• Eric and Linda Haggard

There is an ongoing dance between form and function

ON STRUCTURE, FORM AND FUNCTION by Physical Therapist Eric Haggard


Recently I was working with a patient on her posture and she asked me; “Well then, why do you have forward sloping shoulders?” My reply was, “They have always been this way. I believe it’s hereditary.”



That evening I started questioning my assumption that my sloped shoulder alignment was fixed. Much to my surprise, I discovered an anatomically functional, scapular “shelf,” on my back, quite unused and unfamiliar to me. With concentration and energy I can place my shoulders in this retracted shelf position where they face directly outwards and are essentially even. This was especially shocking to me since I’ve had multiple sports related right shoulder injuries which have contributed to its instability.


The shoulder is an amazing structure, largely supported by ligaments and the four rotator cuff muscles. It is capable of huge ranges of motion, but at a “cost” in stability. Because of their mobility, shoulders, unlike hips, are not very stable. Anatomically, there is always a tradeoff between mobility and stability. Gymnasts, and other successful athletes who weight bear through their arms, have learned how crucial it is to maintain shoulder girdle stability.

Humans are a forward reaching species; be it across a table, to a steering wheel or to our computers. To perform these actions, our shoulders often have to become disconnected, so to speak, from their stable scapular (on the shelf) alignment. This allows the scapula to slide forward on our rib cage and our reach to lengthen about 25%. Even more forward and upward reaching mobility can be achieved if we alter our spine and rib cage. This shoulder girdle function is normal and desirable.


The problem is that most of us never learned the importance of returning our shoulders to their stable home base resting position. Look around and you will see that most people’s shoulders angle (protract) forwards. The problem is that, in this protracted position, the shoulder and arm are unstable and do not elevate well. For very predictable anatomic reasons the protracted shoulder impinges on the Supraspinatus, the primary rotator cuff muscle that elevates the arm. This impingement degrades the muscle-tendon unit and is the source of many of the shoulder problems I see day in and day out.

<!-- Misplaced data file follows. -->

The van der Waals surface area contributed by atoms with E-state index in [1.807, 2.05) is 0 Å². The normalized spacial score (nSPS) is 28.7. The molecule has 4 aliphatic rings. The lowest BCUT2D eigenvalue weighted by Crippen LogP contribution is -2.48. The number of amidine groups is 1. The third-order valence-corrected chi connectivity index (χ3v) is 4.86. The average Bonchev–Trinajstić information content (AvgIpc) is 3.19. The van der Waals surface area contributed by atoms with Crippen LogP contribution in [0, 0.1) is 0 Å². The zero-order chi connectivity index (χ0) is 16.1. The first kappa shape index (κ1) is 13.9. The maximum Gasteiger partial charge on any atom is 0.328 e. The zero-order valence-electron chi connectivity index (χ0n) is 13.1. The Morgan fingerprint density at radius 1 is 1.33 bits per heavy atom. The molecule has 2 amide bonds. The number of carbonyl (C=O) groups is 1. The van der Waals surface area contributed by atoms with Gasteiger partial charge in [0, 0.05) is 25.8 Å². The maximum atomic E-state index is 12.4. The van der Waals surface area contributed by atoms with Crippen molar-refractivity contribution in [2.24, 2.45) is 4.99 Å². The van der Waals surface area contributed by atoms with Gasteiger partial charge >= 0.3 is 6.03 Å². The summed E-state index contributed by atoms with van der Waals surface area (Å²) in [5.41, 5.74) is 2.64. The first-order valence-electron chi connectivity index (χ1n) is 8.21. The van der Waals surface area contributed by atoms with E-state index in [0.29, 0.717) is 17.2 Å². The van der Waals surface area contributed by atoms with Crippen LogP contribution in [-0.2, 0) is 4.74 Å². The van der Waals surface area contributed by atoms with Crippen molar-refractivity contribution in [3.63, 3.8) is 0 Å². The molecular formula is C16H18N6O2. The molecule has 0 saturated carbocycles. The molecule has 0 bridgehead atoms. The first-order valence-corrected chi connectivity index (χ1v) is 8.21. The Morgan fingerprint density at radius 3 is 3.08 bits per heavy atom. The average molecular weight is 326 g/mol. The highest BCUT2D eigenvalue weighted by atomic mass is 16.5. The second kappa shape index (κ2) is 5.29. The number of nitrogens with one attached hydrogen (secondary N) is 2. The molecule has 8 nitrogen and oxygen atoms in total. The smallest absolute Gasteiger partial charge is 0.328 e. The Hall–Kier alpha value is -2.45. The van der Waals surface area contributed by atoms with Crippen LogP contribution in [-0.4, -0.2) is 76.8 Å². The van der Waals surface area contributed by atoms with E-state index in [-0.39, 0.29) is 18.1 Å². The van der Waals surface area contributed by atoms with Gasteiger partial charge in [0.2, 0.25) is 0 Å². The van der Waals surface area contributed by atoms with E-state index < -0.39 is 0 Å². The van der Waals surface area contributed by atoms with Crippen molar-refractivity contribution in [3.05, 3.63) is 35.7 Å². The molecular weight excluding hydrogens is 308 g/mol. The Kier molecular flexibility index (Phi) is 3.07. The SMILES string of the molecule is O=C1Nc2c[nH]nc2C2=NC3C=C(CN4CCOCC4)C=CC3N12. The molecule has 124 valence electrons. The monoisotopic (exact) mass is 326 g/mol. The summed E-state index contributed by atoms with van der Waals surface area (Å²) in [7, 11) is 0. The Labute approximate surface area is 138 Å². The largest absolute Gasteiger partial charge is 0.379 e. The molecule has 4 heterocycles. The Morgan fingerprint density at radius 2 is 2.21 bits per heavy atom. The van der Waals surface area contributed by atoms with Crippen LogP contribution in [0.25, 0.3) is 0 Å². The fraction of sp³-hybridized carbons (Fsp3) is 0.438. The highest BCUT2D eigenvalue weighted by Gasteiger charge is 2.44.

There is an ongoing dance between form and function: Form determines function and function remodels form. The good news is that we have the potential to change both our form and our function. With the exception of acute injury related conditions, most of the pains and limitations we experience with our bodies are lifestyle use related. If we use our bodies inappropriately, too little, or too much they tend to break down. Pain is the body’s way of letting us know we need to be using our body differently.


What is the take away message here? The key point is that most of the restrictions and limitations we find in our bodies are not fixed in stone. They do, however, tend to become that way the longer they remain uncorrected. Correcting these imbalances frequently requires us to do things differently than we have done before, to use previously underused muscles, to apply more consciousness to how we do what we do and to seek guidance to help us to be out of pain and function better. I firmly believe that as long as we are breathing and willing, it is not too late to change our bodies for the better. We remain, the architects of our life.

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